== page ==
Art/ Collection/ Art Object
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Bowl (jatte à anses relevées or jatte écuelle)

Manufactory:
Sèvres Manufactory (French, 1740–present)
Modeler:
Model and decoration design attributed to Jean Jacques Lagrenée (French, Paris 1739–1821 Paris)
Date:
1787–88
Culture:
French, Sèvres
Medium:
Hard-paste porcelain
Dimensions:
Overall (confirmed): 3 x 10 x 7 1/2 in. (7.6 x 25.4 x 19.1 cm)
Classification:
Ceramics-Porcelain
Credit Line:
Purchase, Mrs. Sid R. Bass Gift, in honor of Mrs. Charles Wrightsman, and Anonymous Gift, 1997
Accession Number:
1997.518
On view at The Met Fifth Avenue in Gallery 553
Queen Marie-Antoinette’s dairy at Rambouillet, one of the last royal commissions prior to the Revolution of 1789, initiated a new archeological form of neoclassicism in France, one more reliant on actual classical prototypes than before. The furnishings and porcelain commissioned for the fairy were inspired by the “Etruscan” vases and the excavations at Pompeii and Herculaneum. The Comte d’Angiviller, Director General of the King’s Works and a keen proponent of classical art, intended to strengthen the commercial viability of the Sèvres factory by exploiting the current taste for the antique and copying ancient examples, for example, from Pierre d’Hancarville’s illustrated catalogue of Sir William Hamilton’s vase collection.[1] In order to help reform the factory’s designs, d’Angiviller appointed Jean-Jacques Lagrenée the Younger as Sèvres artistic co-director in 1785 to work with Jean-Jacques Bachelier, who had held this position since 1749. Lagrenée had studied in Rome at the French Academy from 1763 to 1768, and was well known for his neoclassical paintings and prints.[2] The precise date of the order for the Rambouillet porcelain service, which comprised sixty-five pieces, is unknown. A portion of it was delivered on May 25, 1787, possibly in anticipation of a visit by the queen; the remainder was sent May 15, 1788.[3] While 108 pieces were planned originally, the number had been reduced by the time the second delivery took place, one year later. Of the present shape, forty-eight blank examples were made, of which possibly two were decorated and ultimately delivered to the dairy.[4]

The decoration of the service, for which Lagrenée was principally responsible, followed the precepts laid out for the project by Jean-Jacques Hettlinger, inspector and co-director of the factory. In a letter of May 1785 Hettlinger recommended the use "Etruscan" decoration on antique shapes without any gilding.[5] Opaque ground colors (fonds) appear sparingly throughout the service, allowing the milky white of the pieces’ bodies to stand out instead; replacing gilding are black or puce lines, known as ornements étrusques.[6] However, the colored bands and other decoration were not based on any ancient prototypes; rather, the service’s palette––pale lilac, gray, blue, green, and yellow––is much closer to colors popularized by designers like Robert Adam for contemporary interiors.[7] As the low walls of this bowl did not permit figural decoration, it bears only ornamental motifs. Many of these––the circle of dots enclosing a larger dot, palmettes linked by arches, delicate scrollwork combined with palmettes, lampets around the foot, and use of parallel hatching––are found in the Hamilton/d’Harcanville catalogue. Dotted borders and stylized leaf sprigs, as well as upturned "Etruscan" handles, are also seen on examples from the Baron Dominique Vivant Denon collection of 525 “Etruscan” vases that the factory had received on June 6, 1786, to serve as a vast design resource for its employees.[8] The delicacy and disposition of the motifs are also related to the so-called "arabesques," part of the decorative vocabulary that Lagrenée developed from studying wall-paintings in Roman baths and that he published in his Recueil de différentes compositions frises et ornaments (1784).[9] The leaf sprig is a reduced version of a motif he used as a border around the figure of a standing woman holding an urn, made in imitation of red-figure vase painting.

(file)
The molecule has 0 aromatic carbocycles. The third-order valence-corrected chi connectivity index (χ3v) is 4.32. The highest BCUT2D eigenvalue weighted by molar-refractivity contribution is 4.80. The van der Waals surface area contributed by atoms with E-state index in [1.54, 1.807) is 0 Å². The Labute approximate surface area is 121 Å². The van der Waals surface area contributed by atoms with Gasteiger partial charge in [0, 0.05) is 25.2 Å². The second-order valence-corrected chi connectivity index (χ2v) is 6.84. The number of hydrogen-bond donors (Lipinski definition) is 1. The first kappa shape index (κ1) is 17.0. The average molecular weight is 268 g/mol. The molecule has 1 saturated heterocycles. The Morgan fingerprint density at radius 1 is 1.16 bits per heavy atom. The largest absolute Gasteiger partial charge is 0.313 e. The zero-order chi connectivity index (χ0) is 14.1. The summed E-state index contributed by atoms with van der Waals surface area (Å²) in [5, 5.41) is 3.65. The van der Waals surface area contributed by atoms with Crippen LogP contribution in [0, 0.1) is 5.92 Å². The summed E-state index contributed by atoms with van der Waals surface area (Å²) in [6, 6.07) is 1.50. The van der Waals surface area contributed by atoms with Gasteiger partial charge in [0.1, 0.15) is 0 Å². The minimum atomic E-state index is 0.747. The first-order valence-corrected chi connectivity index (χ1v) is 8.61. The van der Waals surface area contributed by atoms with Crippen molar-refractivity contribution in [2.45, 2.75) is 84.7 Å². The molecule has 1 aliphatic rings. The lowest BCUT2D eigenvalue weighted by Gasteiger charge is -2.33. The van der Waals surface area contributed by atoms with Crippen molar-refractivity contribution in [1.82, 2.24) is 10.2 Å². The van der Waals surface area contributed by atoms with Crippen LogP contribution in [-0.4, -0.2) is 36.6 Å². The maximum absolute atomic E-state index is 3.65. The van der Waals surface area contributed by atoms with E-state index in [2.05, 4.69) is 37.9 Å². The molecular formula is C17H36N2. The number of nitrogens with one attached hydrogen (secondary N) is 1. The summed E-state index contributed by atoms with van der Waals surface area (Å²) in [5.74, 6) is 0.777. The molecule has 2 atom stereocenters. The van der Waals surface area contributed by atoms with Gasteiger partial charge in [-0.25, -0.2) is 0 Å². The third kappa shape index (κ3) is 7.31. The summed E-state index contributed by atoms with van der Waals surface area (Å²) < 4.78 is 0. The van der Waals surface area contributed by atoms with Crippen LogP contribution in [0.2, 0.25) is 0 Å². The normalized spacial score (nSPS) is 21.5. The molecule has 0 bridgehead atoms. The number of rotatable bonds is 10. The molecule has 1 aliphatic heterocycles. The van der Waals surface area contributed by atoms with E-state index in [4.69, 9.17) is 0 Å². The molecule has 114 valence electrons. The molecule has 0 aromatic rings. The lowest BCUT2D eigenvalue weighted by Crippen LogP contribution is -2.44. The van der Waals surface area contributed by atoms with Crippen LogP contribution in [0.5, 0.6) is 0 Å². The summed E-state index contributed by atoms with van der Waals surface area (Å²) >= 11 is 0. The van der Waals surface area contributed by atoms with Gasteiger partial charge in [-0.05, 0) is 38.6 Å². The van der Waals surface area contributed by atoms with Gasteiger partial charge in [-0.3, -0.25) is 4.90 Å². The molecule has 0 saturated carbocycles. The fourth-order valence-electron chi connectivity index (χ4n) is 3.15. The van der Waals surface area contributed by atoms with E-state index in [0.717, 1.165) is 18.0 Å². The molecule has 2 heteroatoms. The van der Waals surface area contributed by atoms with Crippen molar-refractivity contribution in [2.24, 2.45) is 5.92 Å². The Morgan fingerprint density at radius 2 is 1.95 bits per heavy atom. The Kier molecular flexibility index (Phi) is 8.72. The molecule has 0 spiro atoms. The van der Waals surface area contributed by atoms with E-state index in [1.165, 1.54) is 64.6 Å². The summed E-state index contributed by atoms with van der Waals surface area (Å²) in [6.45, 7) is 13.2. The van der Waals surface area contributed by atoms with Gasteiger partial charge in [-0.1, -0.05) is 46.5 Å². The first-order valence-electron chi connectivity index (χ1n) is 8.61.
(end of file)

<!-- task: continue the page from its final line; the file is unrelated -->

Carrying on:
The present vessel takes the form of a Greek kylix and was one of three types of small bowls designed for the dairy, all intended as stands for large drinking cups known as gobelets cornets or grands gobelets.[10] Like the majority of the service, it is made of hard-paste porcelain. Both a working drawing and a plaster model of the jatte à anses relevées (bowl with upturned handles) survive in the Sèvres archive. The shape was also called a jatte anses de cuire refendu (bowl with split-leather handles). The hard-paste records in June 1791 list an écuelle Boizot anses fendu (Boizot’s bowl with split handles), suggesting that Louis-Simon Boizot, a neoclassical sculptor in charge of modeling, was responsible for the shape.[11] Boizot, along with Lagrenée Hubert Robert (the supervising designer of the dairy) and Charles-François Bolvry (head of the hard-paste workshop), all contributed shapes for the service, most based directly on ancient prototypes.[12] The three coils on the foot of the Metropolitan’s bowl are derived from classical pottery and common to many of the forms in the Rambouillet service.